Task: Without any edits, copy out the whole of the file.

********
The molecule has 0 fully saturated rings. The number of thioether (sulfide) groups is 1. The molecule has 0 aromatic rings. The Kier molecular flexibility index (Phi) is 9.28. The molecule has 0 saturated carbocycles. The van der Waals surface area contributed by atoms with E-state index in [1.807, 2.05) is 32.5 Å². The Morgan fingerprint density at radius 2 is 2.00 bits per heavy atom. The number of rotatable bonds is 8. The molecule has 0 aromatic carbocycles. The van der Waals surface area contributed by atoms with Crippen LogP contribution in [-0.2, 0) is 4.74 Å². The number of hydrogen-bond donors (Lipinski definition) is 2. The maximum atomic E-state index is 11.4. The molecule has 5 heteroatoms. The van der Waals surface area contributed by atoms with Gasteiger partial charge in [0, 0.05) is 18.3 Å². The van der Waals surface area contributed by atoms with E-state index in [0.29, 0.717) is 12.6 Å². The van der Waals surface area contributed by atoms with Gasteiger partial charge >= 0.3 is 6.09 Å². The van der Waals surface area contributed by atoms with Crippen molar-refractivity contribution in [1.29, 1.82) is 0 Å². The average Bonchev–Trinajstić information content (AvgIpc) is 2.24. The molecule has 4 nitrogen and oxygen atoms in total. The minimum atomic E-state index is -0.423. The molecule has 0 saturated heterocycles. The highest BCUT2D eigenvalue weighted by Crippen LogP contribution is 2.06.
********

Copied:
The molecule has 0 fully saturated rings. The number of thioether (sulfide) groups is 1. The molecule has 0 aromatic rings. The Kier molecular flexibility index (Phi) is 9.28. The molecule has 0 saturated carbocycles. The van der Waals surface area contributed by atoms with E-state index in [1.807, 2.05) is 32.5 Å². The Morgan fingerprint density at radius 2 is 2.00 bits per heavy atom. The number of rotatable bonds is 8. The molecule has 0 aromatic carbocycles. The van der Waals surface area contributed by atoms with Crippen LogP contribution in [-0.2, 0) is 4.74 Å². The number of hydrogen-bond donors (Lipinski definition) is 2. The maximum atomic E-state index is 11.4. The molecule has 5 heteroatoms. The van der Waals surface area contributed by atoms with Gasteiger partial charge in [0, 0.05) is 18.3 Å². The van der Waals surface area contributed by atoms with E-state index in [0.29, 0.717) is 12.6 Å². The van der Waals surface area contributed by atoms with Gasteiger partial charge >= 0.3 is 6.09 Å². The van der Waals surface area contributed by atoms with Crippen molar-refractivity contribution in [1.29, 1.82) is 0 Å². The average Bonchev–Trinajstić information content (AvgIpc) is 2.24. The molecule has 4 nitrogen and oxygen atoms in total. The minimum atomic E-state index is -0.423. The molecule has 0 saturated heterocycles. The highest BCUT2D eigenvalue weighted by Crippen LogP contribution is 2.06.